08 April 2019

Ontological and grammatical degeneration

Any self-respecting liberal humanist soundly rejects the objectification of people. Why? Because each of us is supposed to be a subject endowed with self-consciousness and a selfhood and personhood imbued with a dignity demanding respect from others.

The language of both the everyday and of science, however, tells a contradictorily opposed story. No one has any qualms about talking of the 'inner self' located somewhere 'deep' inside. For neuroscience it is axiomatic (but nevertheless empirically non-verifiable) that the mind is located individually in each individual head, specifically, in a physical organ, the brain. (How we could ever 'be of one mind' thereby becomes a total mystery.) Neuroscientists, among other scientists, are awarded Nobel Prizes for their research into the cognitive capacities of the brain. That quintessential dimension of time, namely, memory, is supposed to be located like a storage bin in the limbic lobe of the brain, and this is supposed to have been scientifically verified and proven. The crude ontological presupposition in this is that time itself can somehow be spatialized into a where. But what is time itself? Who possesses the temerity to put (putatively) empirically-based, scientific truth into question? Anyone doing so is exposed to ridicule and is ignored as some kind of perverse 'philosophical speculator'.

Nonetheless, philosophically it is entirely visible for those willing to interrogate obviousness that, ontologically speaking, the slide from endowing human being with a whoness demanding respect to a whatness open to objective scientific investigation has long since been consummated. No ethics is capable of cleaning up this ontological mess, simply because ethics does not think ontologically; it is ontologically defenceless.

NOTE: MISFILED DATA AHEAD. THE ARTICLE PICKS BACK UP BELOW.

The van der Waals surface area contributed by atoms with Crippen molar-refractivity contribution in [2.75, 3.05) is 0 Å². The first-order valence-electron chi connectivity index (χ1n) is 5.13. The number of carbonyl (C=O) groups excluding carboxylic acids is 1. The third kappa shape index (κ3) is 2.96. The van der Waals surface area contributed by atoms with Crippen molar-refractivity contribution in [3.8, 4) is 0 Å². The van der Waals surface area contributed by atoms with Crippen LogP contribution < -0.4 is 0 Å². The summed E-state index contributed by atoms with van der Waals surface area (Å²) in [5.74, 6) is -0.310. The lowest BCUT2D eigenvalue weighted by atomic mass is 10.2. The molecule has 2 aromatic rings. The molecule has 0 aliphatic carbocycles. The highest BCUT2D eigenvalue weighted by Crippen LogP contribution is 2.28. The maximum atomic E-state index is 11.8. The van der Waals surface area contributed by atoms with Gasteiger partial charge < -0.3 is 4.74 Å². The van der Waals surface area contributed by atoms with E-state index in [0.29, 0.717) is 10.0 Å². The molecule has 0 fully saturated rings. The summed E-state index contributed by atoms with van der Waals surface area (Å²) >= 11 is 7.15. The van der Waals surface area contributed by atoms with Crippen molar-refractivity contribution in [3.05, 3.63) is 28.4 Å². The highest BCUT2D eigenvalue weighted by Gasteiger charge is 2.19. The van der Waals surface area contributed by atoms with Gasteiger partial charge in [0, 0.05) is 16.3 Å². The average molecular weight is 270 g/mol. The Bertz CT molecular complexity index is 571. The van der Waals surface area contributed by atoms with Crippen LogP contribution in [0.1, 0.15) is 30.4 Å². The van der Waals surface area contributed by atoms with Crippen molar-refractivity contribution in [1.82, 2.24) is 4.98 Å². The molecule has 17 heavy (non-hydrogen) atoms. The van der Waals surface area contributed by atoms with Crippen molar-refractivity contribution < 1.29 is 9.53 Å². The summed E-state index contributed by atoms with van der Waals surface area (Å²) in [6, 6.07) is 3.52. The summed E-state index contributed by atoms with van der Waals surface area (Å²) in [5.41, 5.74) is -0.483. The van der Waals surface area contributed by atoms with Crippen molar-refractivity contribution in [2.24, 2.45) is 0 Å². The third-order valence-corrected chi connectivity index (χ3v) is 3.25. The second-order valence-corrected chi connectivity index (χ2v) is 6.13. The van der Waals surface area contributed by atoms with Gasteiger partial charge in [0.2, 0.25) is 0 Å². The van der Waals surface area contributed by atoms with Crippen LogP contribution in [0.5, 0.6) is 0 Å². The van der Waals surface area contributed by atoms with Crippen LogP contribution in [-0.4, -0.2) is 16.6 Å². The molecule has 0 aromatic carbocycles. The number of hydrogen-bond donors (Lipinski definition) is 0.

One inconspicuous symptom of ontological degeneration is the degeneration in grammar itself, which can be noticed everywhere, in particular, in the growing inability of native English speakers to distinguish grammatically between singular and plural. Another symptom is the widespread, today almost ubiquitous, use of 'that' as the personal relative pronoun of choice. Its advantage is manifest since, by replacing that fussy personal relative pronoun, 'who', it obviates having to distinguish between 'who' (nominative) and 'whom' (accusative), which English speakers have been confused about for centuries. With the all-purpose relative pronoun 'that' for both whats and whos, the tiresome cognitive effort of distinguishing between 'who' and 'whom' is eluded once and for all, and the human being itself becomes finally — and apparently irrevocably — a 'that', i.e. a 'what', subject to scientific investigation, statistical registration, state subjugation, media manipulation, advertisement targeting, and so on.

Who notices this in our consummately thoughtless times?

Further reading: Social Ontology of Whoness.


  1. I wonder about how to imagine the difference between 'mind' and' intelligence', or 'what' and 'who'. Perhaps that mind is still present when doing nothing, whereas intelligence only exists when in use. Mind is synchronic, intelligence sequential. Intelligence thinks, mind entertains a thought. Michael, how do you recognise the difference? How would you illustrate them?

  2. A succinct and clear reminder how Cartesian dualism has become so pervasive that it limits possibilities of language. Heidegger’s critical discussion of Descartes comes to mind. Thank you Michael. What do we see in its place? Certainly not an objectified identity? Man’s ultimate hybris to fashion itself (sic!) according to its own design? Hm, maybe a return to a unified notion of Geist? Or a sense for- and of Dasein? Or the sense of a Nietzschean free- spirit whose life and thought transcends past and future? Complex challenge ...thank you for making us think.